Xbox One, PC
November 7, 2017
Super Lucky’s Tale on the Xbox One is a sequel/port of the Virtual Reality (VR) platformer, Lucky’s Tale. The game is cute and colourful and primarily aimed at a younger audience. From the very start the game tries to draw us into the cutesy world but falls short. To summarise a beginning that is way too long; Lucky is a cute fox, his sister is a guardian and there is a magic book he gets sucked into.
Each world is a page of a book and each has its own evil cat villain from the “Kitty Litter” crew, the evil villains that Lucky must stop for some reason. It’s a simple story with terrible writing. At the very least it’s a step up from Lucky’s Tale where there was only one world to explore. Here the game has evolved into multiple hub worlds, each with a theme, breaking things up with boss fights and overworld collectables. Each level has four clovers and to get to the next level a number of clovers are required. Because of this, Lucky needs to replay areas in order to continue. There are 99 clovers to collect but 80 of these are required to even finish the game. This means the majority of levels have to be 100% completed, which is more than a game should ever ask of someone – especially from kids.
Lucky is clearly not the best hero for the job as he only has two abilities at his disposal – digging and jumping. Neither are particularly useful. The jump has a strange feeling of heaviness to it and his double jump does nothing to raise him any higher. In fact he barely jumps at all which is strange considering he is a fox, which are known for their nimbleness. The main attack button is actually just a stun. Similarly to how Crash Bandicoot spins to repel enemies, Lucky spins around using his tail but this only stuns enemies. The dig function is how you have to defeat every enemy, digging under the ground and launching up into the sky and onto their head. This is extremely repetitive and frustrating.
Moving is a huge part of platformers. When the whole aspect of your game revolves around movement you have to make the character’s movements fluid and fun otherwise the whole game is not going to work. It’s like if a racing game had terrible driving mechanics. Lucky’s movements are infuriating. His jumps are inconsistent and constantly fall short. His double jump does nothing to assist in these countless moments and doesn’t even work as a mechanic for getting around levels. His jumps are never precise and never consistent in distance or height. I often found myself plummeting to my death over and over again through no fault of my own.
The game constantly tries to mix things up by creating levels where you cannot jump and instead walk frustratingly slowly while carrying some item across the area. This isn’t fun, it’s boring! Lucky is not a fast mover at the best of times but when he carries something he moves even slower. Creating multiple LEVELS around this, not even just small parts of puzzles, is terrible.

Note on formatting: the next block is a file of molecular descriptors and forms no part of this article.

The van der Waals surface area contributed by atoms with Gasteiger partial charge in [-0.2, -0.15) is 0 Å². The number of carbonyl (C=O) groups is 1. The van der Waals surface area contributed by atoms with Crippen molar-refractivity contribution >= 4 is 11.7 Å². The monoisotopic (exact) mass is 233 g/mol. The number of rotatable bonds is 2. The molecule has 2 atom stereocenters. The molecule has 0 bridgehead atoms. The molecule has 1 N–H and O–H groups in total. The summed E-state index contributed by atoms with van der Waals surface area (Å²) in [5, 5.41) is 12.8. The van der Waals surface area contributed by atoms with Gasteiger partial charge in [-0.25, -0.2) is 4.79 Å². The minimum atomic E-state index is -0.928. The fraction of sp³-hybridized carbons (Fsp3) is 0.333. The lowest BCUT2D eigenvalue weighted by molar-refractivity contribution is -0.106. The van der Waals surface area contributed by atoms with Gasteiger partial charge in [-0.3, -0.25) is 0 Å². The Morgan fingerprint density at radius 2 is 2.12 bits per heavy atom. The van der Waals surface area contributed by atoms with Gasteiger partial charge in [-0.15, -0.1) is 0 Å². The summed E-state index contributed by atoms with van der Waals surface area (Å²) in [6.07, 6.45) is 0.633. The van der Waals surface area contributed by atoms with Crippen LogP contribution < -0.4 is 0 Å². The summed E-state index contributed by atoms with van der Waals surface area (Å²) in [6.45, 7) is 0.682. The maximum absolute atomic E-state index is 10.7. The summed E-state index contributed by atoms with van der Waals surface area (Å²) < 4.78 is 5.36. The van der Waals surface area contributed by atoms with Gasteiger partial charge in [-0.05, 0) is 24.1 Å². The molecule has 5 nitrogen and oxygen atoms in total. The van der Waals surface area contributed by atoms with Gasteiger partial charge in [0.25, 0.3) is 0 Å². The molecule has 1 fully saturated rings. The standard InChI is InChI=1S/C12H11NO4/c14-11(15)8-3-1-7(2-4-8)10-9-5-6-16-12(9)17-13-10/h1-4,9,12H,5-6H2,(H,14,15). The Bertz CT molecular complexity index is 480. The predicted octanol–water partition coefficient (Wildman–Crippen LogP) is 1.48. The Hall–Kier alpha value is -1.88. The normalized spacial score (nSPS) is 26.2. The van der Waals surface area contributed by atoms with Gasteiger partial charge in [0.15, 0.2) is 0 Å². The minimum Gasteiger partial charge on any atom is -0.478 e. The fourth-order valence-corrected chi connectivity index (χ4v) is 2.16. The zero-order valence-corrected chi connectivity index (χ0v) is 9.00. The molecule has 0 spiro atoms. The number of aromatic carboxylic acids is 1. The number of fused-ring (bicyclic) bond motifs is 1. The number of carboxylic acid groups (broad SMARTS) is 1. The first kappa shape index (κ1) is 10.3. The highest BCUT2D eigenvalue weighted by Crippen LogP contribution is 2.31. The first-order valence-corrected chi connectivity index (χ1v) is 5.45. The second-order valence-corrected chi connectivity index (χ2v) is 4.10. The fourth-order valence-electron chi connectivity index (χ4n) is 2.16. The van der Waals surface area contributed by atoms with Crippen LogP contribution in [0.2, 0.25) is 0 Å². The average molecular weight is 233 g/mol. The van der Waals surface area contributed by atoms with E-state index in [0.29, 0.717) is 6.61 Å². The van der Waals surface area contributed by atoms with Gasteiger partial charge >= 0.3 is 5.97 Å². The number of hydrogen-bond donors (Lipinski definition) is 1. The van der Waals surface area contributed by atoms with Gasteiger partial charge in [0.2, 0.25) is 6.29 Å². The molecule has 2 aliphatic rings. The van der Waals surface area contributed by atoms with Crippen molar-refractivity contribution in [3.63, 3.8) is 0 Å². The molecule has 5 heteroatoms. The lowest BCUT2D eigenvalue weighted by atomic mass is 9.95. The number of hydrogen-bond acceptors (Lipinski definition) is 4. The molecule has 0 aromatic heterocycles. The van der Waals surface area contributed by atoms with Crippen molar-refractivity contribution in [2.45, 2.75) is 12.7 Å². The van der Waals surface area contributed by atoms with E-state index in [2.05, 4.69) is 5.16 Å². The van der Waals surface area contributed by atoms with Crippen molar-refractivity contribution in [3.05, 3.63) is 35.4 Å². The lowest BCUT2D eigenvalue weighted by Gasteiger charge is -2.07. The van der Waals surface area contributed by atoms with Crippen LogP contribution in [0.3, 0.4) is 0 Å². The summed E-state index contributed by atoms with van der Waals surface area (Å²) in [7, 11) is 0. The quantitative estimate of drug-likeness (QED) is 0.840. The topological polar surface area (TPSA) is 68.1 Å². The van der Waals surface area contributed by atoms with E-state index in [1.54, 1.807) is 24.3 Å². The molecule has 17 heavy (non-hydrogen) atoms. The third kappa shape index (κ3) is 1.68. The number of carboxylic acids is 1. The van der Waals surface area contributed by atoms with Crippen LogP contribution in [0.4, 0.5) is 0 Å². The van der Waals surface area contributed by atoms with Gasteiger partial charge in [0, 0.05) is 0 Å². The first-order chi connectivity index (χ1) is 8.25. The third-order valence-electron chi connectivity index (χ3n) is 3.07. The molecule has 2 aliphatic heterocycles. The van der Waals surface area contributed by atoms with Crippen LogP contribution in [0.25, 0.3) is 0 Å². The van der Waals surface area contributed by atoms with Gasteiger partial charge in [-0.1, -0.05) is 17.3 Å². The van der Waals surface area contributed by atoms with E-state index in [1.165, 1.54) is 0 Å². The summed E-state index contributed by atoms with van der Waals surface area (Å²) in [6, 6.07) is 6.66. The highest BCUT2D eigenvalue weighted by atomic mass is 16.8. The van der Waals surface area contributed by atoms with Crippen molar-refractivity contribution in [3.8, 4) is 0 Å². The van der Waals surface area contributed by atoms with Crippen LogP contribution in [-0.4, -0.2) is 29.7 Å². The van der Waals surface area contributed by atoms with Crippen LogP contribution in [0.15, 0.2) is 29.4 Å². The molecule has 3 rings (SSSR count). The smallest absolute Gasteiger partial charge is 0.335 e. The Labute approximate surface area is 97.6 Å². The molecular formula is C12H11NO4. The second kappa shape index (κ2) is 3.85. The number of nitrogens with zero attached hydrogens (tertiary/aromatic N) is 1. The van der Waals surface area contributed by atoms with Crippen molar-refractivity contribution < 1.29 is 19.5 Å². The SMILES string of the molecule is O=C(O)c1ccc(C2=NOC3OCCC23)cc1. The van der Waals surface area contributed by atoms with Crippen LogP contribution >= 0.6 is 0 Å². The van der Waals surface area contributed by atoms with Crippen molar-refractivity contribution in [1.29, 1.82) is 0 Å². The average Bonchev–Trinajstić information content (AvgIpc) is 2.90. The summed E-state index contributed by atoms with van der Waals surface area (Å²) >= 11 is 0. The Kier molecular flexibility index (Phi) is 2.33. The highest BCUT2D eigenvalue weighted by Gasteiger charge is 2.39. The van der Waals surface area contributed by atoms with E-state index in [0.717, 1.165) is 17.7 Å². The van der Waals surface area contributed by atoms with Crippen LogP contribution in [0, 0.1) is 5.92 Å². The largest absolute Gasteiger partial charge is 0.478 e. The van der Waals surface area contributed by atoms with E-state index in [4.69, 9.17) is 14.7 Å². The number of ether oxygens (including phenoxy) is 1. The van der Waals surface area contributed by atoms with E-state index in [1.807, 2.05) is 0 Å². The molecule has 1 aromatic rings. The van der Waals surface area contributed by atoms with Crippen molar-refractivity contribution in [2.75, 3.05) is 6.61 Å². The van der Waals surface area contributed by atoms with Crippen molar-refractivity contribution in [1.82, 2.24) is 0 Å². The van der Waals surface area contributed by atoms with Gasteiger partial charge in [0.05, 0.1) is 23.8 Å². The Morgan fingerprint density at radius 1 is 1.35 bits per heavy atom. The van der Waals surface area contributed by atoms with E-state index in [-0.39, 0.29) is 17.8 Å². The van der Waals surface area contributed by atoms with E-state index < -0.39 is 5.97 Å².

The writing fails to hit its mark over and over, faltering to establish any real kind of identity. The VR game was focused around the gameplay and puzzles which works much better than annoying characters throwing out bad puns and dry lines every 30 seconds. The first boss is a ninja cat who constantly reminds us that he has mastered the “Mew-shu” arts. This is made even worse by making them unskippable after each death and even when replaying levels for the additional clovers. When writing for children most people will forgive terrible writing with the excuse that kids just care about bright colours and don’t pay attention. This isn’t right and is not a proper excuse. Kids are paying attention and know when they are being talked down to.
I just need to add a nitpicking section for all the tiny things that infuriated me; Not knowing what letters are missing in L-U-C-K-Y as you collect them, being forced to platform in the background when the foreground takes up the majority of the screen, having a loading screen each time you die, having a long animation play every time a life is lost, the overworld is filled with clipping bugs and holes in the walls that broke the game, Lucky is a 3D game but the majority of the levels are just 2D which makes no sense, there is no control over the camera, and most annoyingly completing long puzzles rewards you with coins instead of clovers.
Finally I need to talk about the final boss. Spoiler warning if you are really worried about that. The final boss is the perfect example of Super Lucky’s Tale as it is riddled with every problem that the game has – from the terrible camera and control issues to the bland writing and unfulfilling climax that characters just shrug off and go back to their normal lives. The reward for winning was nothing more than a quick, motion comic strip ending (they couldn’t even be bothered to animate a cutscene) where the unremarkable story has an unremarkable conclusion.
- Lucky is very cute
- The art is fantastic
- No camera controls
- Uncomfortable movement controls and mechanics
- Terrible writing
I wanted so badly to like this game – I love old school platformers like Crash Bandicoot, Banjo Kazooie and Jak and Daxter but I just couldn’t. The style is cute and adorable which is right up my alley and I wish more games looked as nice as Super Lucky’s Tale, but that can’t be the only good thing to say about a game. If you like an aesthetic and can put everything else to the side then maybe you could enjoy this game, but it wasn’t for me.